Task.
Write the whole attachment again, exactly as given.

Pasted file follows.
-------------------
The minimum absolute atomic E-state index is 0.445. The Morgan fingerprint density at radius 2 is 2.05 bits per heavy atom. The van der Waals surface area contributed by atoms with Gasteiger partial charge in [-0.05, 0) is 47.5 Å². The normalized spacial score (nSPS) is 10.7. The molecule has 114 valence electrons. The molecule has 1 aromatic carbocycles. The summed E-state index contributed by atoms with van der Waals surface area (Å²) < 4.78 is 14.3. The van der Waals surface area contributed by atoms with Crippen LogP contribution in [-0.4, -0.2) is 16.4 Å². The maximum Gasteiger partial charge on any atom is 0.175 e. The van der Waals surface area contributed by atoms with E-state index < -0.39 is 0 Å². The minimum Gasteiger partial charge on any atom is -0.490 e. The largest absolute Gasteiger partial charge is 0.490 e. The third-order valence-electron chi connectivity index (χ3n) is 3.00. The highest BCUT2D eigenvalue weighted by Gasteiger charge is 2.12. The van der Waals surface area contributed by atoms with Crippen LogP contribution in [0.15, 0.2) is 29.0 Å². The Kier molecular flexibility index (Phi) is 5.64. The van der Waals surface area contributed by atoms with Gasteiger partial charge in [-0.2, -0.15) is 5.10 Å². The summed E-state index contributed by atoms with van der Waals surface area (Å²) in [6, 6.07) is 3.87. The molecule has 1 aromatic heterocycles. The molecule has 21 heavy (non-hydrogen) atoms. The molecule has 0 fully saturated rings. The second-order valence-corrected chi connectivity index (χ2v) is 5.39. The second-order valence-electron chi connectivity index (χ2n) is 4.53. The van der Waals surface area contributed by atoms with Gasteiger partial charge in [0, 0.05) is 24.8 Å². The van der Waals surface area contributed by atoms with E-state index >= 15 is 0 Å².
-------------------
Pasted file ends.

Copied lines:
The minimum absolute atomic E-state index is 0.445. The Morgan fingerprint density at radius 2 is 2.05 bits per heavy atom. The van der Waals surface area contributed by atoms with Gasteiger partial charge in [-0.05, 0) is 47.5 Å². The normalized spacial score (nSPS) is 10.7. The molecule has 114 valence electrons. The molecule has 1 aromatic carbocycles. The summed E-state index contributed by atoms with van der Waals surface area (Å²) < 4.78 is 14.3. The van der Waals surface area contributed by atoms with Crippen LogP contribution in [-0.4, -0.2) is 16.4 Å². The maximum Gasteiger partial charge on any atom is 0.175 e. The van der Waals surface area contributed by atoms with E-state index < -0.39 is 0 Å². The minimum Gasteiger partial charge on any atom is -0.490 e. The largest absolute Gasteiger partial charge is 0.490 e. The third-order valence-electron chi connectivity index (χ3n) is 3.00. The highest BCUT2D eigenvalue weighted by Gasteiger charge is 2.12. The van der Waals surface area contributed by atoms with Crippen LogP contribution in [0.15, 0.2) is 29.0 Å². The Kier molecular flexibility index (Phi) is 5.64. The van der Waals surface area contributed by atoms with Gasteiger partial charge in [-0.2, -0.15) is 5.10 Å². The summed E-state index contributed by atoms with van der Waals surface area (Å²) in [6, 6.07) is 3.87. The molecule has 1 aromatic heterocycles. The molecule has 21 heavy (non-hydrogen) atoms. The molecule has 0 fully saturated rings. The second-order valence-corrected chi connectivity index (χ2v) is 5.39. The second-order valence-electron chi connectivity index (χ2n) is 4.53. The van der Waals surface area contributed by atoms with Gasteiger partial charge in [0, 0.05) is 24.8 Å². The van der Waals surface area contributed by atoms with E-state index >= 15 is 0 Å².